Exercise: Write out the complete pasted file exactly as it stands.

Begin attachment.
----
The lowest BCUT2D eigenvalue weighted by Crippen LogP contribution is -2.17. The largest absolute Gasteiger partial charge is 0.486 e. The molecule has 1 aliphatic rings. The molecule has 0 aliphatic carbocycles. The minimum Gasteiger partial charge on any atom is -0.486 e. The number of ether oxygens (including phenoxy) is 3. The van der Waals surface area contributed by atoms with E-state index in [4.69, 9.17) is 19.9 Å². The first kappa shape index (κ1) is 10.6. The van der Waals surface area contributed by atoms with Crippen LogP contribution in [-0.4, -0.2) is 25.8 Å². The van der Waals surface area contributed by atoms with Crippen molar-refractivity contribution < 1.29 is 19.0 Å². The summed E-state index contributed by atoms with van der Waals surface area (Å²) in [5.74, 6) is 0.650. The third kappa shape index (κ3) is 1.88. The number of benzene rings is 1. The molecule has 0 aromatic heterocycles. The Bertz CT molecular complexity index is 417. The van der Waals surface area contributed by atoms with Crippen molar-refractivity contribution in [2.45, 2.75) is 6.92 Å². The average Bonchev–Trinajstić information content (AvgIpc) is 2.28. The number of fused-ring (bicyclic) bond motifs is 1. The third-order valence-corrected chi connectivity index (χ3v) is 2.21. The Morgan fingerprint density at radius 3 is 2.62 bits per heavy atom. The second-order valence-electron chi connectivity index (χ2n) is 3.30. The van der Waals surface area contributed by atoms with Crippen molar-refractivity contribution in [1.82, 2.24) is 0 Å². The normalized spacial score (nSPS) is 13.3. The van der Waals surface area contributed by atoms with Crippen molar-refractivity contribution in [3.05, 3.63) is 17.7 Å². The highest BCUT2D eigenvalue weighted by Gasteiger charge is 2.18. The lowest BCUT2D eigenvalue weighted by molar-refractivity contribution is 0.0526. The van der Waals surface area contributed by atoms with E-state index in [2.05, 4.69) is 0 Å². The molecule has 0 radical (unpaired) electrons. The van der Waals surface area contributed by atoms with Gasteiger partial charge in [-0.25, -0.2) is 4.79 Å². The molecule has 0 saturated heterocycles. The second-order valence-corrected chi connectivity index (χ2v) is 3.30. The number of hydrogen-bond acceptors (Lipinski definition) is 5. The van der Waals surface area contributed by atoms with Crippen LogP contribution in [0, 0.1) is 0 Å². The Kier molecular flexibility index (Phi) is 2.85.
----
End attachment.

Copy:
The lowest BCUT2D eigenvalue weighted by Crippen LogP contribution is -2.17. The largest absolute Gasteiger partial charge is 0.486 e. The molecule has 1 aliphatic rings. The molecule has 0 aliphatic carbocycles. The minimum Gasteiger partial charge on any atom is -0.486 e. The number of ether oxygens (including phenoxy) is 3. The van der Waals surface area contributed by atoms with E-state index in [4.69, 9.17) is 19.9 Å². The first kappa shape index (κ1) is 10.6. The van der Waals surface area contributed by atoms with Crippen LogP contribution in [-0.4, -0.2) is 25.8 Å². The van der Waals surface area contributed by atoms with Crippen molar-refractivity contribution < 1.29 is 19.0 Å². The summed E-state index contributed by atoms with van der Waals surface area (Å²) in [5.74, 6) is 0.650. The third kappa shape index (κ3) is 1.88. The number of benzene rings is 1. The molecule has 0 aromatic heterocycles. The Bertz CT molecular complexity index is 417. The van der Waals surface area contributed by atoms with Crippen molar-refractivity contribution in [2.45, 2.75) is 6.92 Å². The average Bonchev–Trinajstić information content (AvgIpc) is 2.28. The number of fused-ring (bicyclic) bond motifs is 1. The third-order valence-corrected chi connectivity index (χ3v) is 2.21. The Morgan fingerprint density at radius 3 is 2.62 bits per heavy atom. The second-order valence-electron chi connectivity index (χ2n) is 3.30. The van der Waals surface area contributed by atoms with Crippen molar-refractivity contribution in [1.82, 2.24) is 0 Å². The normalized spacial score (nSPS) is 13.3. The van der Waals surface area contributed by atoms with Crippen molar-refractivity contribution in [3.05, 3.63) is 17.7 Å². The highest BCUT2D eigenvalue weighted by Gasteiger charge is 2.18. The lowest BCUT2D eigenvalue weighted by molar-refractivity contribution is 0.0526. The van der Waals surface area contributed by atoms with E-state index in [2.05, 4.69) is 0 Å². The molecule has 0 radical (unpaired) electrons. The van der Waals surface area contributed by atoms with Gasteiger partial charge in [-0.25, -0.2) is 4.79 Å². The molecule has 0 saturated heterocycles. The second-order valence-corrected chi connectivity index (χ2v) is 3.30. The number of hydrogen-bond acceptors (Lipinski definition) is 5. The van der Waals surface area contributed by atoms with Crippen LogP contribution in [0, 0.1) is 0 Å². The Kier molecular flexibility index (Phi) is 2.85.